That however does not justify the excesses committed by the security forces, and such excesses should be investigated and punished. Umar Khalid in one of a video mentions that “three Kashmiri youths are killed”. This is a reference to the terrorists who were holed up in Pampore. His sympathies are with the three terrorists and not with the security forces in that incident.
Yes, we need to study Kashmir; but not after 90s as you say. Rather after Shekh Abdulla started the people’s self-determination movement before freedom. And if you study carefully you will find that the Indian state in spite of having committed mistakes is justified in keeping Kashmir as an integral part of itself and fighting the terrorism. I cannot go into details of this; but you can read part of it in one of my blogs titled “Kashmir: Illegal occupation by India?”. Khalid thinks, he is on record saying this, that it is illegal occupation by India at par with Pakistan; he is wrong in this; misguided by his professors who mistakenly take the same line disregarding or being ignorant of facts.
- “Bogey of border nationalism”: I do not know what you mean by it. I have argued in one of the blogs that territorial integrity is a necessity at this moment from constitutional, moral, and pragmatic reasons. Humans have not evolved to keep themselves organised and maintain social life without some organisational principle which necessarily involves regional arrangements; and therefore, territorial integrity. May be some have evolved; but they have to wait till the majority reaches their level of evolution.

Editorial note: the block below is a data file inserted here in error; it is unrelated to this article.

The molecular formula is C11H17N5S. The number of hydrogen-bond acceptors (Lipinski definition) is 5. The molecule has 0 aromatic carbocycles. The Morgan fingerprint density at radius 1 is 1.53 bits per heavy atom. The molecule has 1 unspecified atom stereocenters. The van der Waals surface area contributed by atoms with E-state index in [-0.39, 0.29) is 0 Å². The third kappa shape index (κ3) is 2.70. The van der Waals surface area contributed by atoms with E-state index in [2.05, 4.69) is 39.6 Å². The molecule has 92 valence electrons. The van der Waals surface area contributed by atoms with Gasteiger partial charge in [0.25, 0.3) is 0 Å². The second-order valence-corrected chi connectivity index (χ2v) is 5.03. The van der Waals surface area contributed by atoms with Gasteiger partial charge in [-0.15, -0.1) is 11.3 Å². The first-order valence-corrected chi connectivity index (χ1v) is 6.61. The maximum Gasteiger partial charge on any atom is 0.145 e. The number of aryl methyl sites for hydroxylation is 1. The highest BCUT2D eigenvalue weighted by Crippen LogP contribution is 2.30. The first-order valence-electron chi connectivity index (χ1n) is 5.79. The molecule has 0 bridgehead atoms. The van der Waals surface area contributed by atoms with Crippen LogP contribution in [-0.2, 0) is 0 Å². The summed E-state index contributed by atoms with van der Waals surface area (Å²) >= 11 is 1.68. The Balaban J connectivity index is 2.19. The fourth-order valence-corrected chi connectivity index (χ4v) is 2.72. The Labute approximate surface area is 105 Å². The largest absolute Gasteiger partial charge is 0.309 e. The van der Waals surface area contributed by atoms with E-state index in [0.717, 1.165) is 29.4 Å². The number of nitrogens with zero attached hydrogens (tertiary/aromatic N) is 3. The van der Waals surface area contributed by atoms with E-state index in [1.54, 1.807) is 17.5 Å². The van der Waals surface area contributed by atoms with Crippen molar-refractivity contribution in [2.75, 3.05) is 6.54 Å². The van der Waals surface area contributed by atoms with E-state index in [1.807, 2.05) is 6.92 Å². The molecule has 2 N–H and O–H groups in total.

- Azadi slogans were for azadi from casteism, poverty, etc.: There were two groups even in the JNU-lobby-supported larger group. There was a more than 2 minute chant where the azadi was azadi for Kashmir and “banduk ke dam par”. Other group was chanting what you say, azadi from poverty, sanghvad, for women, etc. This again an obfuscation to deceive the public.
- “All these students have sworn by the constitution”: I am not sure whom do you include in all these students. It is good if they have realised it and sworn by the constitution. Umar Khalid, on whom this blog was written, is on record saying that Kashmir’s occupation by India is at par with Pakistan. This is not constitution. More importantly, in one of the videos he addresses his comrades and clearly rejects the Indian state (not present day government, the state), says he does not believe in any nationality, including Indian. And wants to communicate directly to the ‘Indian population’, disregarding the state. This is a different matter that later on he seeks protection from the same rejected state against a section of that very same Indian population he wants to directly communicate with. That only shows duplicity in propounding such theories.
To my mind the original issue was shouting objectionable slogans. Whether that attracted sedition or not is not my point. But many of those slogans attract some legal action and many more condemnation from thinking Indian citizens. The JNU-lobby turned the issue into a freedom of speech issue, and obfuscated on the slogans shouting versus debate on issues. In the process they twisted and fabricated truth just like the BJP and its cohorts. There was no substantial difference as far as regard for truth and reason goes; both used lies, fabrications and disregard for logic. No democracy can survive and progress if the public thinking and reason is deliberately obscured; whether your immediate purpose be justified or unjustified. The nation pays for dimmed rational capability of the people. JNU-lobby at this moment is attacking the public capability of clear thinking with more force than the BJP-RSS lobby. Simply because the JNU-lobby is still thought to be better at thinking through and fairer on the issues of justice and equality. But they have not acted responsibly and have damaged the democracy.